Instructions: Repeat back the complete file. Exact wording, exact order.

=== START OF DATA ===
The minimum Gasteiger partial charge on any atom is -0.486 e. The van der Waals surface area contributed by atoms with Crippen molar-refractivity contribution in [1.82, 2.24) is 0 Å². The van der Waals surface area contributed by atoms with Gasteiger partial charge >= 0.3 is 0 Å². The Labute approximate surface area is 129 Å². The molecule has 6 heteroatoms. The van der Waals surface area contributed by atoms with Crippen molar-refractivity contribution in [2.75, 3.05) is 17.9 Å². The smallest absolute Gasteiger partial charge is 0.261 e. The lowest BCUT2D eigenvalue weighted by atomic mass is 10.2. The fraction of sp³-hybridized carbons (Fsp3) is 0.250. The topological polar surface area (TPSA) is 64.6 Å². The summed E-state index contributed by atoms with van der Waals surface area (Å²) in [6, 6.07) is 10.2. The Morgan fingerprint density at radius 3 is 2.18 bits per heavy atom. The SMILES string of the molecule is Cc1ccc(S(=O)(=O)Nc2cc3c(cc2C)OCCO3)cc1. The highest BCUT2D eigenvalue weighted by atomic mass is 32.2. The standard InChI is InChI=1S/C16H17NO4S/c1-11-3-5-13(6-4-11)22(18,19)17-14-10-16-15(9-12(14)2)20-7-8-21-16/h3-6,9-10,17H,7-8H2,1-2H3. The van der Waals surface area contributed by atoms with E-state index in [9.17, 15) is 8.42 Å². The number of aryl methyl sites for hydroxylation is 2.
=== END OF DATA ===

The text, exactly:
The minimum Gasteiger partial charge on any atom is -0.486 e. The van der Waals surface area contributed by atoms with Crippen molar-refractivity contribution in [1.82, 2.24) is 0 Å². The van der Waals surface area contributed by atoms with Gasteiger partial charge >= 0.3 is 0 Å². The Labute approximate surface area is 129 Å². The molecule has 6 heteroatoms. The van der Waals surface area contributed by atoms with Crippen molar-refractivity contribution in [2.75, 3.05) is 17.9 Å². The smallest absolute Gasteiger partial charge is 0.261 e. The lowest BCUT2D eigenvalue weighted by atomic mass is 10.2. The fraction of sp³-hybridized carbons (Fsp3) is 0.250. The topological polar surface area (TPSA) is 64.6 Å². The summed E-state index contributed by atoms with van der Waals surface area (Å²) in [6, 6.07) is 10.2. The Morgan fingerprint density at radius 3 is 2.18 bits per heavy atom. The SMILES string of the molecule is Cc1ccc(S(=O)(=O)Nc2cc3c(cc2C)OCCO3)cc1. The highest BCUT2D eigenvalue weighted by atomic mass is 32.2. The standard InChI is InChI=1S/C16H17NO4S/c1-11-3-5-13(6-4-11)22(18,19)17-14-10-16-15(9-12(14)2)20-7-8-21-16/h3-6,9-10,17H,7-8H2,1-2H3. The van der Waals surface area contributed by atoms with E-state index in [9.17, 15) is 8.42 Å². The number of aryl methyl sites for hydroxylation is 2.